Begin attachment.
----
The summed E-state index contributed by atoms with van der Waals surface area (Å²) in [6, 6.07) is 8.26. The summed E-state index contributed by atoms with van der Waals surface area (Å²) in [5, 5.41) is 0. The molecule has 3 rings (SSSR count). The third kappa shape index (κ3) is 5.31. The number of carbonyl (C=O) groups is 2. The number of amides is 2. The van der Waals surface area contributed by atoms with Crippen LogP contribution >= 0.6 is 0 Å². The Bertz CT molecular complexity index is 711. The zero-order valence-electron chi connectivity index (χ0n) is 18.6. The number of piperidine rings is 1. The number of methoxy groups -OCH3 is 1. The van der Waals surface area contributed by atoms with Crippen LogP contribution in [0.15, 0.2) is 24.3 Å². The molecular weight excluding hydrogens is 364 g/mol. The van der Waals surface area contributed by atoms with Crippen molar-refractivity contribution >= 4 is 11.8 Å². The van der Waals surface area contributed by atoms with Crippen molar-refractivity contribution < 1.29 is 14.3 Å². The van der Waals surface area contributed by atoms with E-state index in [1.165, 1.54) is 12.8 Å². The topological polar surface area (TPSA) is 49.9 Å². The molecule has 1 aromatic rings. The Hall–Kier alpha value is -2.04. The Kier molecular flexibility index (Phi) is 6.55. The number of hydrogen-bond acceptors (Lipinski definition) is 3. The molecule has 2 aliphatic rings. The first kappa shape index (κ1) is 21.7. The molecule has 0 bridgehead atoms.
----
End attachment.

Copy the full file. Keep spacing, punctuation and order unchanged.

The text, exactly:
The summed E-state index contributed by atoms with van der Waals surface area (Å²) in [6, 6.07) is 8.26. The summed E-state index contributed by atoms with van der Waals surface area (Å²) in [5, 5.41) is 0. The molecule has 3 rings (SSSR count). The third kappa shape index (κ3) is 5.31. The number of carbonyl (C=O) groups is 2. The number of amides is 2. The van der Waals surface area contributed by atoms with Crippen LogP contribution >= 0.6 is 0 Å². The Bertz CT molecular complexity index is 711. The zero-order valence-electron chi connectivity index (χ0n) is 18.6. The number of piperidine rings is 1. The number of methoxy groups -OCH3 is 1. The van der Waals surface area contributed by atoms with Crippen LogP contribution in [0.15, 0.2) is 24.3 Å². The molecular weight excluding hydrogens is 364 g/mol. The van der Waals surface area contributed by atoms with Crippen molar-refractivity contribution >= 4 is 11.8 Å². The van der Waals surface area contributed by atoms with Crippen molar-refractivity contribution < 1.29 is 14.3 Å². The van der Waals surface area contributed by atoms with E-state index in [1.165, 1.54) is 12.8 Å². The topological polar surface area (TPSA) is 49.9 Å². The molecule has 1 aromatic rings. The Hall–Kier alpha value is -2.04. The Kier molecular flexibility index (Phi) is 6.55. The number of hydrogen-bond acceptors (Lipinski definition) is 3. The molecule has 2 aliphatic rings. The first kappa shape index (κ1) is 21.7. The molecule has 0 bridgehead atoms.